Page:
ESSEN, Germany-A European retreading standard is the hoped-for outcome of a meeting of representatives of the major national tire dealer and retreader associations scheduled for June 14 in Munich, Germany. This meeting was called after representatives of associations from Austria, Denmark, France, Germany, Italy, Switzerland and the United Kingdom failed to agree on a proposal at meetings during Reifen '94 in Essen, under the auspices of the international federation of associations, Bipaver.
The June 14 meeting is expected to be conducted with a certain sense of urgency in that the European Union has set a deadline of year's end for the industry to produce and submit a proposal for retread standards.
If nothing is submitted by then, the EU Commission can appoint its own ``experts'' to draft a standard.
In the meantime, the national governments in Germany, Italy and the U.K. have asked their respective national representative bodies to submit their proposals by mid-year in order to have time to review them before taking the matter to the EU.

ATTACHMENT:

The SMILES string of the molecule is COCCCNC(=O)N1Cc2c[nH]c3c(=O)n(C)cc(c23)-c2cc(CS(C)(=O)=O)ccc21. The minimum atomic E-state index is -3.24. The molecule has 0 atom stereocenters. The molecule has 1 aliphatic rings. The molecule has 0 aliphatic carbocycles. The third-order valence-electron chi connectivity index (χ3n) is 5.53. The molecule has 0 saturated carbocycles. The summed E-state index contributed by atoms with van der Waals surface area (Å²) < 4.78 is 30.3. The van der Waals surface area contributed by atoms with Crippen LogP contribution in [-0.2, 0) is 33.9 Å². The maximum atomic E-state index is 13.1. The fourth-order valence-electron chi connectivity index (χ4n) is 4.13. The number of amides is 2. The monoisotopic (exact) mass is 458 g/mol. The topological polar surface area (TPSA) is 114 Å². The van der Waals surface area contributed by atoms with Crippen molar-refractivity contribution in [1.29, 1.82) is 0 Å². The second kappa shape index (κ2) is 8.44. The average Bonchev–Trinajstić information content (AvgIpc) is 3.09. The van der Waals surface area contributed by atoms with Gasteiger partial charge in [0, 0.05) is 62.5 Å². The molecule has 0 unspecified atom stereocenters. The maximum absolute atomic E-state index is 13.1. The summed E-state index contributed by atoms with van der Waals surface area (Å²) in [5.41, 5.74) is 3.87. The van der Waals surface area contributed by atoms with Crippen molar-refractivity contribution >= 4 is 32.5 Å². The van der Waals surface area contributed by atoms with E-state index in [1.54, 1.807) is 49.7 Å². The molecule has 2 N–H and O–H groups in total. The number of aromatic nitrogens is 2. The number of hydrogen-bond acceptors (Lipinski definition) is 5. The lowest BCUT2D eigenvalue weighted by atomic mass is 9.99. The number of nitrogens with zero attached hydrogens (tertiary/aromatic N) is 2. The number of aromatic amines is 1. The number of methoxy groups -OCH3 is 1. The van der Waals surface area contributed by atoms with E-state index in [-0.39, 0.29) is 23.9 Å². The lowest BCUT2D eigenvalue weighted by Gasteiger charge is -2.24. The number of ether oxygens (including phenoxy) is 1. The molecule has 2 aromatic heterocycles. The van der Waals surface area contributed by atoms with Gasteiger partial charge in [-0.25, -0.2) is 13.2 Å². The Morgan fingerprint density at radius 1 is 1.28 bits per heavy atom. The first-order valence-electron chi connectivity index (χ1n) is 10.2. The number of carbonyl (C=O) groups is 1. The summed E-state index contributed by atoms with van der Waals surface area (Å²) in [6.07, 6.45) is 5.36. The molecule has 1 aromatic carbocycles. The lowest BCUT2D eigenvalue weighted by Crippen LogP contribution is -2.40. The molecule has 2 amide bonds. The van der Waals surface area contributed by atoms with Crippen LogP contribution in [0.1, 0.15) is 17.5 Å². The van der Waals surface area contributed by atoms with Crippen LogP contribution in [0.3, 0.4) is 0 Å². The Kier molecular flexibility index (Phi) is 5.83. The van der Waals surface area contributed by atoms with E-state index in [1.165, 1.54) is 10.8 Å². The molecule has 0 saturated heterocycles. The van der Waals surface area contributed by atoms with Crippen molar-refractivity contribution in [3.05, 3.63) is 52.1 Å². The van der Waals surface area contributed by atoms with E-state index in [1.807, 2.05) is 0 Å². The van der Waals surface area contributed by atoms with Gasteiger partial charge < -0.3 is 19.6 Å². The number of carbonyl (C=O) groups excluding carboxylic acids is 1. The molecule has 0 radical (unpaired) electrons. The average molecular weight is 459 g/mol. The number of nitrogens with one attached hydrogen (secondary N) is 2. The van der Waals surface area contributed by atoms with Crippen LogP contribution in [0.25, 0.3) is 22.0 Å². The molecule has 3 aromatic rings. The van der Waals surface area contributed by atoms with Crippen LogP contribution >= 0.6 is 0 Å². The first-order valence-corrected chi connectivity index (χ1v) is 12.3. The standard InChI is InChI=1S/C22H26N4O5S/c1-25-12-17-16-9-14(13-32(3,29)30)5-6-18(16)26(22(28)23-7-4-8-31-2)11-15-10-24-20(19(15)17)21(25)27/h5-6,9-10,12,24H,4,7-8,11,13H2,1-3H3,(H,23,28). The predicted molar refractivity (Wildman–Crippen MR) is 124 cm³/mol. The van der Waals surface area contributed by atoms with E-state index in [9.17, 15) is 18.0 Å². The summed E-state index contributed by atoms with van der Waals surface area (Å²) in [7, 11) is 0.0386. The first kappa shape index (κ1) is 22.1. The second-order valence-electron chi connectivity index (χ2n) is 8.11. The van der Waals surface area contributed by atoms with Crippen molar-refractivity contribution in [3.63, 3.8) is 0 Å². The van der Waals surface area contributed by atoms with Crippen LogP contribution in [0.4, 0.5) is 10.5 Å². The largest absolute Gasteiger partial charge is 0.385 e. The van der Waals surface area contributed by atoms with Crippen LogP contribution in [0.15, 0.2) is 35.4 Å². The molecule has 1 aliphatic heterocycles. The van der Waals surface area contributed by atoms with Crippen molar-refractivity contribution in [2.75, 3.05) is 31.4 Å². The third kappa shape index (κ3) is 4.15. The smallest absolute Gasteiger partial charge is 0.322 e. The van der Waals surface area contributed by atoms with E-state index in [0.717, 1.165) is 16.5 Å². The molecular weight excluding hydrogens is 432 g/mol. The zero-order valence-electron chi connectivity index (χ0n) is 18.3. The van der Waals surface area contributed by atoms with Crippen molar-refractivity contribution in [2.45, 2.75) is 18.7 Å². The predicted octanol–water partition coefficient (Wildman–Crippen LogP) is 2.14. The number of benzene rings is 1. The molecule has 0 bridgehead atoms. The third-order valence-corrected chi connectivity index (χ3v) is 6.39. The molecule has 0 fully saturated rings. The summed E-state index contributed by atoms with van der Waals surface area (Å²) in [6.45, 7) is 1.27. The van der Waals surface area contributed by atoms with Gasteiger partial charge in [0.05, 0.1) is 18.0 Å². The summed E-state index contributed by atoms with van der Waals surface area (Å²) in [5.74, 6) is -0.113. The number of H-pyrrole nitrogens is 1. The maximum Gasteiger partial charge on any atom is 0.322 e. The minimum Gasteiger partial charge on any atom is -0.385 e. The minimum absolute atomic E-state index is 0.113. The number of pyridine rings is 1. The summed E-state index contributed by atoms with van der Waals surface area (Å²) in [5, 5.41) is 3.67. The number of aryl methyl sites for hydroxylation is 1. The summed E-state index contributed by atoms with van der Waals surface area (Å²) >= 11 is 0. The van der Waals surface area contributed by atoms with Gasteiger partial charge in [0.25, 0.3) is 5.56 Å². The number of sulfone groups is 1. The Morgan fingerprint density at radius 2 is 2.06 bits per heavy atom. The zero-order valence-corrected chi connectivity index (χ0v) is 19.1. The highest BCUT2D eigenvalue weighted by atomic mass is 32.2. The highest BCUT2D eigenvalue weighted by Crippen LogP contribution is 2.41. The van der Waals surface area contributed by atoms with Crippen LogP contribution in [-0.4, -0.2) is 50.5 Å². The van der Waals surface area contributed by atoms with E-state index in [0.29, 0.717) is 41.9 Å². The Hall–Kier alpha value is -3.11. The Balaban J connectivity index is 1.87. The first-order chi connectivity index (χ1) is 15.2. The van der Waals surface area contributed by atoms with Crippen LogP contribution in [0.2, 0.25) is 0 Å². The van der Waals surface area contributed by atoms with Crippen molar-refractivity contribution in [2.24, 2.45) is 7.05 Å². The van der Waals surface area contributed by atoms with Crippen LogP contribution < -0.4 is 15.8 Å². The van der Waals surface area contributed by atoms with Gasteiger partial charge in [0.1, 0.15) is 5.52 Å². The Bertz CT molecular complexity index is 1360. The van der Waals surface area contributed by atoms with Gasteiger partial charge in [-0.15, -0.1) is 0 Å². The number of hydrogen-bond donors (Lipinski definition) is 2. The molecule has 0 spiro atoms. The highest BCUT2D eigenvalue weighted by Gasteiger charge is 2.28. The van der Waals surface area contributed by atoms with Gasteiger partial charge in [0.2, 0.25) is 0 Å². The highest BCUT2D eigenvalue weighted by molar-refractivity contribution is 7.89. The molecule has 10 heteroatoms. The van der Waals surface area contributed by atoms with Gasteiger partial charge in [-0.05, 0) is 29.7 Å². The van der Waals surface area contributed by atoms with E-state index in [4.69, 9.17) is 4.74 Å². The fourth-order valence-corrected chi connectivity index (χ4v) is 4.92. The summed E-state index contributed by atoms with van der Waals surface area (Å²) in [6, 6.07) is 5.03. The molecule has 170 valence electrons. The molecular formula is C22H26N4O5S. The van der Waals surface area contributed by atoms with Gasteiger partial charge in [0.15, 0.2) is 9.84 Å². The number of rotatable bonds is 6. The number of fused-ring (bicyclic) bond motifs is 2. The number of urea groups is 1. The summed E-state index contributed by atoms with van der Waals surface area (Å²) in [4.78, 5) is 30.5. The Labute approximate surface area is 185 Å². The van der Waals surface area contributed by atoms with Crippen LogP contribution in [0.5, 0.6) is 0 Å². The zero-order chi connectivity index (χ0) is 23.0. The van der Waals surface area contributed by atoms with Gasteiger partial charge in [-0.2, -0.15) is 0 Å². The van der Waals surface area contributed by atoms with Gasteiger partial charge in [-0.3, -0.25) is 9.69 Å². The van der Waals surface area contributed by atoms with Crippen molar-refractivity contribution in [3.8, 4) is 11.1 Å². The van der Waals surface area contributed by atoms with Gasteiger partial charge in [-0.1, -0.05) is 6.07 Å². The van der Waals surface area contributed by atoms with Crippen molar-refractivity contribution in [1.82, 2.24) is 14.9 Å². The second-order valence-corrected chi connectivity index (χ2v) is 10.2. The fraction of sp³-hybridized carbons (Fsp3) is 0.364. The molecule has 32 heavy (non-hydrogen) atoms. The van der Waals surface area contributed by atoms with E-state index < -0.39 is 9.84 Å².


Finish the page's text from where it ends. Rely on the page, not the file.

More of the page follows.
Complicating the exercise is the fact that European rubber product manufacturers will also have an opportunity to comment on the Bipaver proposal or even submit their own draft.
Differences between these two groups' proposals eventually could have to be resolved through arbitration.
There are three primary retreading standards in Europe, those of Germany, Italy and the U.K.
While these national standards have a great deal in common, there are enough key differences to cause problems, those involved in the talks said.
Among the sticking points are whether V-rated retreads should be allowed and whether passenger casings should be approved for more than one retreading.
Before the June 14 meeting, each national body will translate its own standard into an English version, which will be the working language for the final document, according to Marangoni SpA's Brenno Benaglia, head of the Bipaver technical committee.
Common standards for truck tire retreading also will come up for discussion later this year, but these involve even more potential complications, such as noise limitations now being imposed on trucking companies.